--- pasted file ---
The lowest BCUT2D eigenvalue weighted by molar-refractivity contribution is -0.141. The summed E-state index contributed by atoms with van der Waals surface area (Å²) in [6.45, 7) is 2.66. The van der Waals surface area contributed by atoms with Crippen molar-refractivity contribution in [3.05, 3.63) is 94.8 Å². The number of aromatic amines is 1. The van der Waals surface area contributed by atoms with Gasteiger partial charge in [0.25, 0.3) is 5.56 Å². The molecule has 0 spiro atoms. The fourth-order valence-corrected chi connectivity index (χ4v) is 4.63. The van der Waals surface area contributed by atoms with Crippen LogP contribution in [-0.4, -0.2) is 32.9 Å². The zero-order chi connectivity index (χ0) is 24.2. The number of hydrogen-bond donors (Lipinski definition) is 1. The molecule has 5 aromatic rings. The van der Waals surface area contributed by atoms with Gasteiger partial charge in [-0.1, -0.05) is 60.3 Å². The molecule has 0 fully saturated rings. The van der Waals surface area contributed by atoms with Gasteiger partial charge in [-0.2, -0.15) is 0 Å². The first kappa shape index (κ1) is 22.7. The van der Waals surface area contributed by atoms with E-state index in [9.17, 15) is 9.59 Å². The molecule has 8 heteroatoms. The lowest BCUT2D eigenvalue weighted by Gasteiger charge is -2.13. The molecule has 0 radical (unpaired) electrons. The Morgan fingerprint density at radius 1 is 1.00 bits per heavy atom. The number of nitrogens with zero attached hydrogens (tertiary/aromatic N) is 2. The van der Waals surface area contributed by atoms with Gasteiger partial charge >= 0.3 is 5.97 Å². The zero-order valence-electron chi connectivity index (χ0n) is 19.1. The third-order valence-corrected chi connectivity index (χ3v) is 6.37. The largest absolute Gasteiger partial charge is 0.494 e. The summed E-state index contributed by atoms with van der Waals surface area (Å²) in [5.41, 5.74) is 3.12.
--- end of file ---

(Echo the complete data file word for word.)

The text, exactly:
The lowest BCUT2D eigenvalue weighted by molar-refractivity contribution is -0.141. The summed E-state index contributed by atoms with van der Waals surface area (Å²) in [6.45, 7) is 2.66. The van der Waals surface area contributed by atoms with Crippen molar-refractivity contribution in [3.05, 3.63) is 94.8 Å². The number of aromatic amines is 1. The van der Waals surface area contributed by atoms with Gasteiger partial charge in [0.25, 0.3) is 5.56 Å². The molecule has 0 spiro atoms. The fourth-order valence-corrected chi connectivity index (χ4v) is 4.63. The van der Waals surface area contributed by atoms with Crippen LogP contribution in [-0.4, -0.2) is 32.9 Å². The zero-order chi connectivity index (χ0) is 24.2. The number of hydrogen-bond donors (Lipinski definition) is 1. The molecule has 5 aromatic rings. The van der Waals surface area contributed by atoms with Gasteiger partial charge in [-0.1, -0.05) is 60.3 Å². The molecule has 0 fully saturated rings. The van der Waals surface area contributed by atoms with Gasteiger partial charge in [-0.2, -0.15) is 0 Å². The first kappa shape index (κ1) is 22.7. The van der Waals surface area contributed by atoms with E-state index in [9.17, 15) is 9.59 Å². The molecule has 8 heteroatoms. The lowest BCUT2D eigenvalue weighted by Gasteiger charge is -2.13. The molecule has 0 radical (unpaired) electrons. The Morgan fingerprint density at radius 1 is 1.00 bits per heavy atom. The number of nitrogens with zero attached hydrogens (tertiary/aromatic N) is 2. The van der Waals surface area contributed by atoms with Gasteiger partial charge >= 0.3 is 5.97 Å². The zero-order valence-electron chi connectivity index (χ0n) is 19.1. The third-order valence-corrected chi connectivity index (χ3v) is 6.37. The largest absolute Gasteiger partial charge is 0.494 e. The summed E-state index contributed by atoms with van der Waals surface area (Å²) in [5.41, 5.74) is 3.12.